A Gift Like Matthew

A Gift Like Matthew

Everybody needs to know someone like my cousin Matthew. A traumatic premature birth left Matt with catastrophic brain damage, and his doctors believed he wouldn’t live much past his teens. He turned 40 this year. As a quadriplegic, Matt can’t walk or even roll over in bed unassisted, he can’t care for any of his own needs, and he struggles to speak clearly. And he’s one of the best humans I know. Matt’s a grin machine on wheels. He’s passionate about his church, his favorite restaurant, his day program, and Barry Manilow. In a social climate choked with anger and opinions, Matt is fresh air because he’s exceptional at two things: loving and being loved. Every Labor Day weekend for well over a hundred years, our family has gathered on a Kentucky hillside to play...

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Safe

Safe

Hevi. One word in Tok Pisin, the main trade language of Papua New Guinea, expresses a feeling no English word can quite capture. A hevi is a situation with shades of stress and anxiety, conflict and anger, trouble and heartache and grief. I don’t often struggle to find words to wrap around my thoughts, but at the end of this strange summer, hevi is the only word that feels right. A global pandemic, racial tension, political chaos in so many countries … This year has set the stage for humanity’s brokenness to be on full display. But I think the heaviest hevi is the brokenness in the Church. Here we are in a season that desperately needs Jesus, but we’re so busy shouting each other down, elevating our own rights, and fighting for our own agendas that we’ve...

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How Pandemic Isolation is like Missionary Life

How Pandemic Isolation is like Missionary Life

When my good friend Cathy shared this with me, something clicked. I had been struggling to understand why I couldn’t keep on top of my daily responsibilities. Sure, I’m suddenly helping my kids navigate distance learning, but I’m used to working from home and I’m no longer spending hours in the car shuttling people around. Every evening, though, I’m exhausted, feeling like the day held too much. Cathy’s gentle reminder helped me define what I’ve been feeling. I know this struggle. This time really does mirror a lot of our life overseas, both the hard and the sweet. I’ve benefitted from Cathy’s words for years, and I’m grateful for the chance to share some of her grace and wisdom with my friends. Let’s be gentle with ourselves right now, and let’s remember to pray...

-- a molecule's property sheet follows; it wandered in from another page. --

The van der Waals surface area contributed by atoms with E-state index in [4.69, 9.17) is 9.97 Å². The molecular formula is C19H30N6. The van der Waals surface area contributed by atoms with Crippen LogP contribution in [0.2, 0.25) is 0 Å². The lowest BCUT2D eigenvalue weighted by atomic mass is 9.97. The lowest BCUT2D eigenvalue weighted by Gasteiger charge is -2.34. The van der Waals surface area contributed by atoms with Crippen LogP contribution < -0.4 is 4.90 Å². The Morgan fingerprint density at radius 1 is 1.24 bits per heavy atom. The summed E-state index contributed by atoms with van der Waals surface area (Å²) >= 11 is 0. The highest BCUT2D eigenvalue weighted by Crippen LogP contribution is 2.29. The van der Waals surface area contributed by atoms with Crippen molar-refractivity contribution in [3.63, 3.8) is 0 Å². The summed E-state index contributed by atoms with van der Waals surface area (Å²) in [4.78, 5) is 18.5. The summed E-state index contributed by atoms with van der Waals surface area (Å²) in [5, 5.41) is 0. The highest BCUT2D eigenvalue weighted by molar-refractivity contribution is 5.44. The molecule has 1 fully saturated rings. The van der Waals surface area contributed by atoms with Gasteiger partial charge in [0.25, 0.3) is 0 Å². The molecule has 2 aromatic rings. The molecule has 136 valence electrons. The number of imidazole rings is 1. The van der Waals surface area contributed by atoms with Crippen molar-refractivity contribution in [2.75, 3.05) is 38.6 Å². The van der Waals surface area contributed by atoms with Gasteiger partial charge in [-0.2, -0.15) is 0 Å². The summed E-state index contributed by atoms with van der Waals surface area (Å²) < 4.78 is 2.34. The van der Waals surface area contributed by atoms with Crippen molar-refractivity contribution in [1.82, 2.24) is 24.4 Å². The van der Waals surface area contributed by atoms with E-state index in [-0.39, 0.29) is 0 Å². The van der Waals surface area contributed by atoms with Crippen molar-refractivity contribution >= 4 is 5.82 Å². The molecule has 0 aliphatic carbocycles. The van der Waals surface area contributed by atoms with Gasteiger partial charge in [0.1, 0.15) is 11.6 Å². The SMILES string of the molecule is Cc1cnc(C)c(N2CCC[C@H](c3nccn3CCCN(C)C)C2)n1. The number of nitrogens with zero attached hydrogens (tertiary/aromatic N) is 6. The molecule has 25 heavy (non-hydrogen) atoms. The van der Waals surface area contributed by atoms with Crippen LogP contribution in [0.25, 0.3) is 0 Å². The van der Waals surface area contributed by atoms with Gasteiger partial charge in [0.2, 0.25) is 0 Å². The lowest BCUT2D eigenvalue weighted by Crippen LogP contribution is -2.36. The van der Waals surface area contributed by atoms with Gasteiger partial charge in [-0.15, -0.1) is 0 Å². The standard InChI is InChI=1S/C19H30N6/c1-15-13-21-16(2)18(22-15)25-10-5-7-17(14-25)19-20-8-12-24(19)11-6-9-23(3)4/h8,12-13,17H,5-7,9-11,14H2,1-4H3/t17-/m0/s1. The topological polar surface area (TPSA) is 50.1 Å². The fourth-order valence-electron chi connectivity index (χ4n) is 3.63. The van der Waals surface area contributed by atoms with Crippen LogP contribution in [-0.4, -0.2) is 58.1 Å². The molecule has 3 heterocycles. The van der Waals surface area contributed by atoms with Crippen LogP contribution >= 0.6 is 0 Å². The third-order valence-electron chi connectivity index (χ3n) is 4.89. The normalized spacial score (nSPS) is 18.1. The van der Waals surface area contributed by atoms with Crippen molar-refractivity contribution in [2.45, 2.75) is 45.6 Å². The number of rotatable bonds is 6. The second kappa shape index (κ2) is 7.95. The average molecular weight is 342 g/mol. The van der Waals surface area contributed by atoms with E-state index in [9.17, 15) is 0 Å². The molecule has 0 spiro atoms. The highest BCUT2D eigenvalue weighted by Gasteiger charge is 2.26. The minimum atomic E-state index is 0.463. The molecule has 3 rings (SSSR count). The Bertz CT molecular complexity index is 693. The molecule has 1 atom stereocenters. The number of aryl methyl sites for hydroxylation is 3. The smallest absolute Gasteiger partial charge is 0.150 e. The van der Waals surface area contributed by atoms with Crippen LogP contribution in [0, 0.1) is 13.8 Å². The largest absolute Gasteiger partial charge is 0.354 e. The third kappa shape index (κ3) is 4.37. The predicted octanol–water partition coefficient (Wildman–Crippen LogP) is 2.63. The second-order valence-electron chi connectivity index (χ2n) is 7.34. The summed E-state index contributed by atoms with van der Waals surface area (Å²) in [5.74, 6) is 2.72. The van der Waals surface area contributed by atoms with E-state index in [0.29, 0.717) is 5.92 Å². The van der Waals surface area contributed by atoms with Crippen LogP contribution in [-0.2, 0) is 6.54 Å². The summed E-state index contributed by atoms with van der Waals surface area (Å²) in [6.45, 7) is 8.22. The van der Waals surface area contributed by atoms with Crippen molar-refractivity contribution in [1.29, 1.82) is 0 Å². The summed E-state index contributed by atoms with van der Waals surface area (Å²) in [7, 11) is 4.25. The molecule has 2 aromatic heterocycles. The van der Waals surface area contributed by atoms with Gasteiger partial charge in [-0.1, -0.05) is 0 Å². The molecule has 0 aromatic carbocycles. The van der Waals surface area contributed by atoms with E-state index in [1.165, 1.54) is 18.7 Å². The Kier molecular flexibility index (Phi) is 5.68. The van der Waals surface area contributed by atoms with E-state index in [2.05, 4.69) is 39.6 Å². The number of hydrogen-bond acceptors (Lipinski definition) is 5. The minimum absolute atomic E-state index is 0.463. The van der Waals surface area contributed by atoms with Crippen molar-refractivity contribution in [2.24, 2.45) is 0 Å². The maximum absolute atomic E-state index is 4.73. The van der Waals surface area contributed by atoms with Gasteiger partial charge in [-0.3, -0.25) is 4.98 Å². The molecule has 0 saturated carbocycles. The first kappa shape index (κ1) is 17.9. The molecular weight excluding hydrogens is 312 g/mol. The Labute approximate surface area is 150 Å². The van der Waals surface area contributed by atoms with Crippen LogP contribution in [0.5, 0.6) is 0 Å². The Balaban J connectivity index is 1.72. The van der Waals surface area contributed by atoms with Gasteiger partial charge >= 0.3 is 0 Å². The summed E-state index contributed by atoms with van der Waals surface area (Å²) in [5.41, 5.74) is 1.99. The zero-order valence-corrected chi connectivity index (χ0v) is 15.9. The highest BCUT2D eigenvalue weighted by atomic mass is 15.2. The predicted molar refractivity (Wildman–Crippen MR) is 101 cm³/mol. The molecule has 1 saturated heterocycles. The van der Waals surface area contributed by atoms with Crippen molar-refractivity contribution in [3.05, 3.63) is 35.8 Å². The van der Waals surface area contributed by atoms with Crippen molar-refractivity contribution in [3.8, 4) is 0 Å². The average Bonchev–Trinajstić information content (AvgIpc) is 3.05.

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The Gravy Promise

The Gravy Promise

We didn’t need words. We had chicken, fresh off the grill and perfectly juicy. We had corn on the cob, roasted garlic zucchini, and deep amber honey dripping off buttery biscuits. We had some gentle quiet at the end of a week of sweet chaos, with their family and ours all under one roof. And we had memories of meals shared on the other side of the Pacific, where a steady thread of holidays and birthdays, weekday dinners and afternoon iced coffees had first woven us together. As the food disappeared, the words came like a slow tide. We stayed long at the table and talked about graduating kids and losing parents and about how grief feels anything but natural. The next day our friends got on a plane and flew back to where God has them for this season, and we stayed...

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Living the Truth in Broken Relationships

Living the Truth in Broken Relationships

I didn’t want to go. At. All. Normally I would be excited to help lead a worship night, but this time I knew there was likely to be someone in attendance who I was struggling with. There had been some things said and done that were profoundly hurtful and unacceptable, and I had no desire to see this woman, much less worship together. My guitar weighed a thousand pounds and my footsteps were even heavier as I entered the room, praying the whole time for the ability to worship in spite of the company. The woman was there already, and as anger bubbled in my chest I had to fight the urge to turn and walk out the door. Breathe. Grit my teeth. Just get through the evening… Please let me worship even though she’s here. As I closed my eyes and the music began, the noise...

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The Problem of They

The Problem of They

Ok, friends, I’m going a bit grammarian on you here for a minute. I don’t like how people have been using third person plural pronouns. Them. Their. They. “We have to stand against them or they’ll take away our right to bear arms.” “They care more about their guns than about our children.” “They are killing babies.” “They want to take away our right to choose.” “They are coming into our country illegally.” “They don’t care about people who are suffering” Every time I check Facebook I feel like I need to duck and cover because of all the memes flying back and forth like arrows across the political aisle. Complex issues that should be a conversation have been reduced to an angry exchange of one line jabs. And the faces behind the issues have been reduced to a...

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